set 28, 2016
The biggest expense category for fleets today continues to be depreciation.
Depreciation is the decline in value for a given vehicle asset over a set period of time. No matter the vehicle type — car, truck, van, or SUV — the asset will be depreciating, that is, losing value at varying rates based on a number of factors, including (but not limited to): age and mileage, vehicle type (e.g., van, sedan, SUV), model type, and acquisition costs.
“All of these factors influence the rate at which the vehicles diminish in value; the challenge for most fleets today is how best to manage the actual rate of deprecation to obtain the lowest net depreciation expense,” said Joe Korn, senior analyst for ARI.
There are concrete ways that fleet managers can control depreciation throughout the vehicle’s entire lifecycle.
There are several best practices that fleets can use to manage depreciation:
Minimizing depreciation should begin even before a vehicle joins the fleet. Fundamentally, there are two things that have to be taken into account prior to purchasing the vehicle.
“Before acquiring a vehicle, understand that minimizing capitalized cost and maximizing resale value are keys to minimizing the effective depreciation,” advised John Wuich, VP Strategic Consulting Services for Donlen. “That said, it is advisable to have both an acquisition policy that works to minimize the capitalized cost and a strong remarketing policy that works to maximize resale value. In addition, the overall fleet policy should cover maintaining and care/condition-reporting for the vehicle during its useful life. The goal is to replace vehicles at the point in time in which lifetime costs are at the lowest point.”
There are other factors fleets need to take into account, according to Sara Schingen, business Analyst for EMKAY.
“Companies need to determine forecasted residual values, the funds available for investing in the fleet, and whether a Closed End or TRAC lease works best for the fleet,” she said. “Lifecycle Cost Analyses are also an important step in determining the vehicle/depreciation combination. Maintenance and fuel costs should be considered if payment will be fixed.”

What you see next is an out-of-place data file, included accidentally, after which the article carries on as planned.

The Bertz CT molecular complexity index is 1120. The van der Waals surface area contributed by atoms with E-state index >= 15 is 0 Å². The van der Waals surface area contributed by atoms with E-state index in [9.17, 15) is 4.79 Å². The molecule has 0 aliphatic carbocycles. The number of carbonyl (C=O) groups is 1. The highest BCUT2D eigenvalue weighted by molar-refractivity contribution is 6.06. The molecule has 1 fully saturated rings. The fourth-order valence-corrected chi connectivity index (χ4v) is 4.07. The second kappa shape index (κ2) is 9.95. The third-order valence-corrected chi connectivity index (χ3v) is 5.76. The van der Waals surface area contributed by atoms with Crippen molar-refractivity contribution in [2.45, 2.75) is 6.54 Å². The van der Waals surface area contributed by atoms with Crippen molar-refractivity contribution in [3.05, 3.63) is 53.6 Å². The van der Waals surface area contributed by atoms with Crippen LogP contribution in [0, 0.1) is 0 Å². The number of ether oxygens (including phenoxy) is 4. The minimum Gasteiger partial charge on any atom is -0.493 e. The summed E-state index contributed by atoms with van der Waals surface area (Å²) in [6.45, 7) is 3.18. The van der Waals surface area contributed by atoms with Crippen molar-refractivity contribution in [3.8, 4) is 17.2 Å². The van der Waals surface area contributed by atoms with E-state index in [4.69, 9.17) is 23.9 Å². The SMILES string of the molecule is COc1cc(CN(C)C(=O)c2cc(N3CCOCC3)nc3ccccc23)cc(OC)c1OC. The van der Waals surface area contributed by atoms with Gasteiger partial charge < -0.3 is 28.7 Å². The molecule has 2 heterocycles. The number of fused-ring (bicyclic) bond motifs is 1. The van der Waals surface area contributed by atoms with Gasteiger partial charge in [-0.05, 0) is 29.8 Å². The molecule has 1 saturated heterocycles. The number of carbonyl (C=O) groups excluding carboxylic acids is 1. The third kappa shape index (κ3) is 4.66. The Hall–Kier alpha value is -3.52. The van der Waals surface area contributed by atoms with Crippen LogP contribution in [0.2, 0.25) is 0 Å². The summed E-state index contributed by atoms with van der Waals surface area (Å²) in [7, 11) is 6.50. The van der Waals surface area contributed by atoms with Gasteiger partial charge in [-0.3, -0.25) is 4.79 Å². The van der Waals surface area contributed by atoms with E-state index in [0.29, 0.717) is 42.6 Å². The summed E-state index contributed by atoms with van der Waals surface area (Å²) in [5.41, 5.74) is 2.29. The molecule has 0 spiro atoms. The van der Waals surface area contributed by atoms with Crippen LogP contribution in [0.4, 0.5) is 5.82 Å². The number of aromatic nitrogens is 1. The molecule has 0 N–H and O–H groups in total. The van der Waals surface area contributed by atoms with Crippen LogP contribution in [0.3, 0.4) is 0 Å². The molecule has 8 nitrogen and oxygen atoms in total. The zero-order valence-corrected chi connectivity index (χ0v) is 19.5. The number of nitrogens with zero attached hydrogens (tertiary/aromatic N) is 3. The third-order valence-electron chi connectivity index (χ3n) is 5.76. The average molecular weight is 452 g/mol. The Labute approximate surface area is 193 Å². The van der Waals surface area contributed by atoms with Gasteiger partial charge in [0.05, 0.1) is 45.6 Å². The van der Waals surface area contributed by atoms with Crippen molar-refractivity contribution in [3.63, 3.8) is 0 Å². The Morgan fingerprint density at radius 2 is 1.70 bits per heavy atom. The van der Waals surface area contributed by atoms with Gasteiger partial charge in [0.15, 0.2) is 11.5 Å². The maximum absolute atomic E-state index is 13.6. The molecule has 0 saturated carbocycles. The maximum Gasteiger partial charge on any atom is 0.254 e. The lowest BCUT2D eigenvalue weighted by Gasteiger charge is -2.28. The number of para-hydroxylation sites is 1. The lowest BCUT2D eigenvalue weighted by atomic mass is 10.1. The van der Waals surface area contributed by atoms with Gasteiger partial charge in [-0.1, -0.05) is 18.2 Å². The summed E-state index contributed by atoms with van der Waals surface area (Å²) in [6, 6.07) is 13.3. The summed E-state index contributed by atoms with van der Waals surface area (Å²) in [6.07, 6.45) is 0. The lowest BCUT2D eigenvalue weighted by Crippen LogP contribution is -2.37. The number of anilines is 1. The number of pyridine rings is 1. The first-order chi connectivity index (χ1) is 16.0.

Since choosing a vehicle type (particularly if the fleet is aiming to buy hundreds of vehicles) is likely a long-term commitment of resources, fleet managers must look ahead when calculating vehicle depreciation.
“A proven optimum pre-purchase depreciation strategy is to select the lowest depreciating vehicle that will perform the required vehicle functions,” said Becky Langmandel, director of strategic modeling and analytics for LeasePlan USA. “Initial transaction price and auction sales price are equally important when it comes to minimizing depreciation expense. Therefore, the selected vehicle should have the smallest variance between capitalized cost and future secondary market net sales proceeds. By leveraging historical resale value data on a model/trim level, a fleet can identify which vehicles carry steeper depreciation than others. And, in conjunction with transaction price knowledge, the fleet manager can then perform reasonably accurate depreciation estimate comparisons.”
Research should be done using multiple sources, recommended Anil Goyal, senior vice president, operations for Black Book.
“Whenever you are doing projections, it is best practice to utilize residual projections from multiple sources so you can be more confident on your number,” he said. “Once you have the right data, rank order the vehicles in the vehicle segment for your need across different brands to understand vehicles with low to high depreciation.”
Keep in mind, the least expensive model isn’t always the best model in combatting depreciation.
“A vehicle with the most economical origination cost is not always the cheapest vehicle to operate over the lifecycle, and these factors along with OEM rebates, fuel, maintenance, and cost of capital should be evaluated as part of the selector offering process,” noted Brad Jacobs, director of strategic consulting for Merchants Fleet Management.
Trim levels need to be carefully analyzed.
“On selecting the trims, look for vehicles with higher retail demand comparing the wholesale values across the trims,” said Goyal.
A vehicle that may have a higher up-front cost may be the best option in the long run.